Carl Zeiss lenses are renowned for their image sharpness, high contrast and rich color. On the sharpness front, the 16-70mm f/4 falls a little short of expectations, though still puts in a solid performance. Images show good central sharpness throughout the zoom range right from f/4. Image borders and corners are a little soft at the widest aperture. Stopping down brings the central part of the frame into outstanding territory and the image borders to a very good level, though the extreme corners lag a bit and never really get sharp. That last remaining softness is of minimal concern in daily use, though it does limit the lens’ usefulness as a landscape optic for those who are picky about cross-frame sharpness.
To get an idea of how the lens performs, click on the image to the right, then click on the green arrow at the bottom of the screen to view a large version of the image.
With a maximum aperture of f/4, there’s not a tremendous amount of blur that can be created throughout most of the range, though the lens is capable of providing some subject separation at the longer end of the zoom range, and provides plenty at 70mm when shooting tighter portraits or closer objects. Given the relatively close minimum focus distance of 13 inches, the lens does a good job for closeup photography, though it falls far short of a macro lens.
The 16-70mm produces quite pleasing bokeh for a standard zoom lens, with smooth gradations and very even and smooth specular highlights. The quality of the bokeh doesn’t vary much over the focal range, maintaining good smoothness at any zoom setting and both close up and at further focus distances. Overall, this is a very impressive performance in a standard zoom.
Color, Contrast and Chromatic Aberration
Typical of most Zeiss lenses, the 16-70mm provides ample image contrast and very pleasing, rich color response. There’s just a little something extra that ‘pops’ a bit with this lens
The lens isn’t perfect with regards to chromatic aberration, but I found it not to be particularly noticeable in everyday shooting. Longitudinal CA can be present in out of focus areas under the right circumstances, but even there, it’s relatively well controlled. The minor lateral CA can be taken care of with a simple click in RAW development programs such as Lightroom.
Distortion, Vignetting and Flare
The 16-70mm features a fairly typical distortion profile for a standard zoom lens. There is some barrel distortion at the wide end (which can be quite visible at 16mm when shooting architectural subjects), and a bit of pincushion distortion at the long end. These distortions are corrected in-camera if you shoot JPEG, and Lightroom contains a profile that will also correct them automatically if you so desire.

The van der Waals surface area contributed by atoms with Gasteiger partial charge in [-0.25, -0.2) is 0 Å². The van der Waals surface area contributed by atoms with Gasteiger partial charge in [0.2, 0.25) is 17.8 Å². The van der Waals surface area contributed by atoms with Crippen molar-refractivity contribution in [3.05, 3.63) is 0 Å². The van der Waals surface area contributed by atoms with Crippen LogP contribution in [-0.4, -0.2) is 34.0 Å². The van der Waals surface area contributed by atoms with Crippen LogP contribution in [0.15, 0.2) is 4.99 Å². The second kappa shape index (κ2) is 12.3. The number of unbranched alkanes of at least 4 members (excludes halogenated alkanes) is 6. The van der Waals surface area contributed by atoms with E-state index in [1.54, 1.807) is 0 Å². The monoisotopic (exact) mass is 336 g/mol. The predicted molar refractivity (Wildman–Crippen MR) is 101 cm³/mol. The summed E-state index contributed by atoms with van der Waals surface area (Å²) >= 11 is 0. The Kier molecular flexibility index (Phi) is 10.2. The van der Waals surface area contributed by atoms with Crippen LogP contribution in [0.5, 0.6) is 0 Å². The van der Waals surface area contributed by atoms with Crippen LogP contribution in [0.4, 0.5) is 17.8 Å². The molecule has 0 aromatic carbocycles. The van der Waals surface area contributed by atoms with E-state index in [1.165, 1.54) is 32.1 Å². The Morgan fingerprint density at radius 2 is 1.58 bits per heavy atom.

The 16-70mm f/4 shows some visible corner shading at wide apertures, and even a small amount of residual vignetting when stopped down, though neither are particularly objectionable.
With regards to flare, I unfortunately did not get a chance to test the lens against bright light. The first day I had the lens, we had plenty of sun, but I was simply intent on getting to know the lens at that point. Later in the week, we had a series of overcast days that precluded shooting into the sun, so a thorough evaluation of flare couldn’t be performed.
14 thoughts on “Review: Carl Zeiss 16-70mm f/4 Vario-Tessar T* ZA OSS”
Thanks, I think this is a very accurate review and I agree with most of your findings. To be frank, this lens doesn’t have any particular strength except for contrast and color. Normally, I’m the kind of person who isn’t that picky about these aspects as they can be dealt with in post but this lens is on a quite high level. RAWs from this lens do almost look like processed images.
It’s just too bad that things like that aren’t valued by many in the era of heavy post-processing. Maybe this lens would have been a big success in the days of film. In countries where people do little post such as Japan (they shoot jpeg most of the time), this lens seems to get more attention.
Hello Jordan, great review… after using this lens for 6months now I agree with all your findings.